“I always thought he was a better pitcher than a position guy, yet he’s played in the Major Leagues as a hitter so that tells you what I thought of him as a pitcher,” Gilmore said.
Said Costanzo, shrugging off the notion yet again with a smile: “He’s still on me about it because I threw hard and had a good slider.”
He doesn’t seem to have any regrets, though, about a professional baseball career that has spanned eight seasons and several organizations.
Drafted by the Philadelphia Phillies in the second round in 2005 (No. 65 overall), he was later traded to the Houston Astros and then the Baltimore Orioles during the 2007 offseason before being released by the Orioles at the end of spring training in 2010. They too wanted to make him a pitcher, but that’s not how he saw his baseball future.
So he went to play independent ball for a couple of months until the Reds picked him up. He would make the Double-A All-Star game that season and continued to hit well enough to earn his first big league call-up this past May.
He was in Louisville, Ky., when the call came at 6 p.m. and he made it to the ballpark in Cincinnati by 7:30 after driving “warp 8” down the highway.
“I got there in the third inning, and it was Joey Votto bobblehead night so it was 45,000 people,” Costanzo recalled. “I just walked up the tunnel and I was like ‘Oh my God.’ It was crazy. It was awesome.”
He was sent back down to the minors at the start of August, though, after collecting just one hit and two RBIs in 18 at-bats over 17 games. He acknowledges he was putting too much pressure on himself early in his stint with the Reds, but that’s part of the process and struggle of professional baseball – there’s no guarantee when the next opportunity will come.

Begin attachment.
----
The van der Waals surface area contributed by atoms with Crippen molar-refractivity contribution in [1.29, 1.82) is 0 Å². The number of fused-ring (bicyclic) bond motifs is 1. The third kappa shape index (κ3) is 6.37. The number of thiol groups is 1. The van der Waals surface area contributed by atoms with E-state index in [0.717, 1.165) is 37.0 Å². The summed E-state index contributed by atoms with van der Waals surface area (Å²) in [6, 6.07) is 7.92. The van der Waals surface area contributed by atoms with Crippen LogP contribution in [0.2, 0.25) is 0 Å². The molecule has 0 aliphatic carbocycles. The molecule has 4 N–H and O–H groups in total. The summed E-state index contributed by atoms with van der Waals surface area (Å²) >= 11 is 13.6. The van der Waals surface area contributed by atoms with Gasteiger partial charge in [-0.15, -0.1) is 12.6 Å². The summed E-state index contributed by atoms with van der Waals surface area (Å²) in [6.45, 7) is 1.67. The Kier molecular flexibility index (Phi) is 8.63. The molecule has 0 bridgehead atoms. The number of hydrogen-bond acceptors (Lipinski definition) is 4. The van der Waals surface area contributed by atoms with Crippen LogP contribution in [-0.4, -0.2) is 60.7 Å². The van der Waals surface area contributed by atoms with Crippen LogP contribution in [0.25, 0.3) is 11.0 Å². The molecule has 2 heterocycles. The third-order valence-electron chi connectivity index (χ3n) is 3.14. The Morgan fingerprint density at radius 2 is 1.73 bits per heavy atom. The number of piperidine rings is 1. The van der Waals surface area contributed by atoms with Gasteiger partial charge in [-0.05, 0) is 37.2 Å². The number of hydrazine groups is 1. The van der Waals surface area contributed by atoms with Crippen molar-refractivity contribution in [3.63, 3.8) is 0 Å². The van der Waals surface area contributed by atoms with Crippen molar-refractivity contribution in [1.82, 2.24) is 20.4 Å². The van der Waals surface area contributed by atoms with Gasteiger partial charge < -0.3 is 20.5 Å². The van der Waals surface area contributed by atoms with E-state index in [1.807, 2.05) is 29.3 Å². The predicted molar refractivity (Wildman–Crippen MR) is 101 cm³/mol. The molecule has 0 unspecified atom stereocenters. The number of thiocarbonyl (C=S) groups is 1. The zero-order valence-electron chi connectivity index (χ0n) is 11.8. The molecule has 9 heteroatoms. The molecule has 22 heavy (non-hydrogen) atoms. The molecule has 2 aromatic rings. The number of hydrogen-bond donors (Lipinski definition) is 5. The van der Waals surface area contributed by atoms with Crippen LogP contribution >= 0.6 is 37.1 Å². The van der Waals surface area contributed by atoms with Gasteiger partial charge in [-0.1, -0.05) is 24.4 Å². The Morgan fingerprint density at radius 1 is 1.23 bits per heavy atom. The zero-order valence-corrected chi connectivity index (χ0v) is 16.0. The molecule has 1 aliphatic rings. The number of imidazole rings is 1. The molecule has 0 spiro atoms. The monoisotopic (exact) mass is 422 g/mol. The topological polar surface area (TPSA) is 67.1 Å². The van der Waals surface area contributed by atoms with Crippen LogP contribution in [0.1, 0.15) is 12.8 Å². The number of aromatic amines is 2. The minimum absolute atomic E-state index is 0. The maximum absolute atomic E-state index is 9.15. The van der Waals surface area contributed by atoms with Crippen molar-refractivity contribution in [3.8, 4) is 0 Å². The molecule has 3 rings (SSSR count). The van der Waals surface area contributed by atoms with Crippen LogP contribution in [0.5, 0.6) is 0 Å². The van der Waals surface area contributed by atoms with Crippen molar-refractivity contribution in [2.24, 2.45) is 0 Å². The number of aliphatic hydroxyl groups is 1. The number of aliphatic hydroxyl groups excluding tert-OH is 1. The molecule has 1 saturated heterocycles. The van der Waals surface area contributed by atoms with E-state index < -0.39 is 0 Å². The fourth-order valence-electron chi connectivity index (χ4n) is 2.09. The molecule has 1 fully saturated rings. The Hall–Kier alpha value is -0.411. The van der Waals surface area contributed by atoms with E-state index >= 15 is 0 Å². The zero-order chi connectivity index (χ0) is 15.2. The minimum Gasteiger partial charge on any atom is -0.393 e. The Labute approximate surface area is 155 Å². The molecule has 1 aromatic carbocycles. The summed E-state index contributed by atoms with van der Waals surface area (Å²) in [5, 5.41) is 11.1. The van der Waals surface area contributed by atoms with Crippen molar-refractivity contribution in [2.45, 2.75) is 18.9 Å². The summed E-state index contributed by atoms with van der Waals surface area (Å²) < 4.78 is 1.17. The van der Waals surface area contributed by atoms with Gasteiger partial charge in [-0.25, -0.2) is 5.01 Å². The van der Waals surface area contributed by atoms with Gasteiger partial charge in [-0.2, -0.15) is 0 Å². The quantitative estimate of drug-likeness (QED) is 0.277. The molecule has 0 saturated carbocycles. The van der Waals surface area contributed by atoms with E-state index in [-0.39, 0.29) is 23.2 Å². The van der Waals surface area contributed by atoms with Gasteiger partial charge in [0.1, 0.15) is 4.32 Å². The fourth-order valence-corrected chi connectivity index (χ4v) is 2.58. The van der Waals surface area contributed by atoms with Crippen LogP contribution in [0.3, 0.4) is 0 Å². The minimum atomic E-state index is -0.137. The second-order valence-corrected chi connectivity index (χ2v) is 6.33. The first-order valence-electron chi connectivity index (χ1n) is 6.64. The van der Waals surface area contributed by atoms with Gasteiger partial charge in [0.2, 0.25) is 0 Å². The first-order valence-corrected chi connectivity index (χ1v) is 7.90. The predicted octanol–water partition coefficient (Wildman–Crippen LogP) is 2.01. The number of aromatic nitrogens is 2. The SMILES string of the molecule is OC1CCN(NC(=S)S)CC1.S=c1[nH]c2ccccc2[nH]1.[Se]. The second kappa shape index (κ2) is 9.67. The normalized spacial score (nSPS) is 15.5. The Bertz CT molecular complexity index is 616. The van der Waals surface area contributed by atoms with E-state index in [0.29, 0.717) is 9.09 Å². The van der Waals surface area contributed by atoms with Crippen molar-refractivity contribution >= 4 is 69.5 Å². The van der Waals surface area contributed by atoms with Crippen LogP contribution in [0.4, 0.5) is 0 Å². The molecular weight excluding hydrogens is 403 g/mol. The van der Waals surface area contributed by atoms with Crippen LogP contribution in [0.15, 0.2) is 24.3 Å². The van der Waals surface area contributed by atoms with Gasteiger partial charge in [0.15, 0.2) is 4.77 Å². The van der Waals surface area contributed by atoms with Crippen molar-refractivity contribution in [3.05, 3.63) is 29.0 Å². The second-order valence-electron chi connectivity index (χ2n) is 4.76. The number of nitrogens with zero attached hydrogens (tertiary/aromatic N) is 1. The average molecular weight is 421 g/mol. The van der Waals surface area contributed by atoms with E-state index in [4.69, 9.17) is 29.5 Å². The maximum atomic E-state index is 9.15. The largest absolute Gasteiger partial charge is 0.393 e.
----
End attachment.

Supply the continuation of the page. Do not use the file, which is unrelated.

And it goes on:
“He’s overcome a lot of heartache in that whole thing, getting so close so many times,” Gilmore said. “I mean, heck, one spring training he led the Phillies in hitting in spring training and they sent him down. ... It’s how you deal with it from one thing to the next, just trying to continuously push, push, push to try to get on the field and establish yourself.”
Costanzo is a minor league free agent and will have to wait until after the World Series to find out if he’ll be back with the Reds’ organization or elsewhere next season. His preference is to stay, but now’s not the time to worry about any of that. He’s busy watching his Cincinnati teammates compete in the playoffs.
“Oh yeah. I’m trying to get a World Series ring!” he said.
As for Friday night, Costanzo said it will be “special.” His family will be in attendance as he’s formally recognized for the mark he left on Coastal baseball – just as he planned to when he decided to come to Conway.
And wherever he is next year, he’ll continue to try to do the same as a professional.
“I’ve accomplished a lot, more than the average person in the baseball world, but I want to accomplish a lot more,” Costanzo said. “I’m 29 and it feels like I’m actually getting better. So the next couple of years are going to be big for me.”
Contact RYAN YOUNG at 626-0318.